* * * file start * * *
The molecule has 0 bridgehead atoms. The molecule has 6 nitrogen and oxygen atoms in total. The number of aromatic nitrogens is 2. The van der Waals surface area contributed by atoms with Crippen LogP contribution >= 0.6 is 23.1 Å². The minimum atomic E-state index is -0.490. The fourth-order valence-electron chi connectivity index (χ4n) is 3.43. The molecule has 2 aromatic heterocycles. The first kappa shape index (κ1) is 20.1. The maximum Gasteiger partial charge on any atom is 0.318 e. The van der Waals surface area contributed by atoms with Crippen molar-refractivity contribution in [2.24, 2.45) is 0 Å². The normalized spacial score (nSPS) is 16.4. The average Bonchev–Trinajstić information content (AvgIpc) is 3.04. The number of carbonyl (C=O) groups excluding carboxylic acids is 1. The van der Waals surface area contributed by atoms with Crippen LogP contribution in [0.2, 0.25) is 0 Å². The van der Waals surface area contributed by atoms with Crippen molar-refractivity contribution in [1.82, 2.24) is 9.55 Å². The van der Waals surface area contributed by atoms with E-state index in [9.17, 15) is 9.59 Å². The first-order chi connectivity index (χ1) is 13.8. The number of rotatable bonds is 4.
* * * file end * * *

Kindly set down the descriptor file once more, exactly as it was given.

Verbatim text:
The molecule has 0 bridgehead atoms. The molecule has 6 nitrogen and oxygen atoms in total. The number of aromatic nitrogens is 2. The van der Waals surface area contributed by atoms with Crippen LogP contribution >= 0.6 is 23.1 Å². The minimum atomic E-state index is -0.490. The fourth-order valence-electron chi connectivity index (χ4n) is 3.43. The molecule has 2 aromatic heterocycles. The first kappa shape index (κ1) is 20.1. The maximum Gasteiger partial charge on any atom is 0.318 e. The van der Waals surface area contributed by atoms with Crippen molar-refractivity contribution in [2.24, 2.45) is 0 Å². The normalized spacial score (nSPS) is 16.4. The average Bonchev–Trinajstić information content (AvgIpc) is 3.04. The number of carbonyl (C=O) groups excluding carboxylic acids is 1. The van der Waals surface area contributed by atoms with Crippen LogP contribution in [0.2, 0.25) is 0 Å². The van der Waals surface area contributed by atoms with Crippen molar-refractivity contribution in [1.82, 2.24) is 9.55 Å². The van der Waals surface area contributed by atoms with E-state index in [9.17, 15) is 9.59 Å². The first-order chi connectivity index (χ1) is 13.8. The number of rotatable bonds is 4.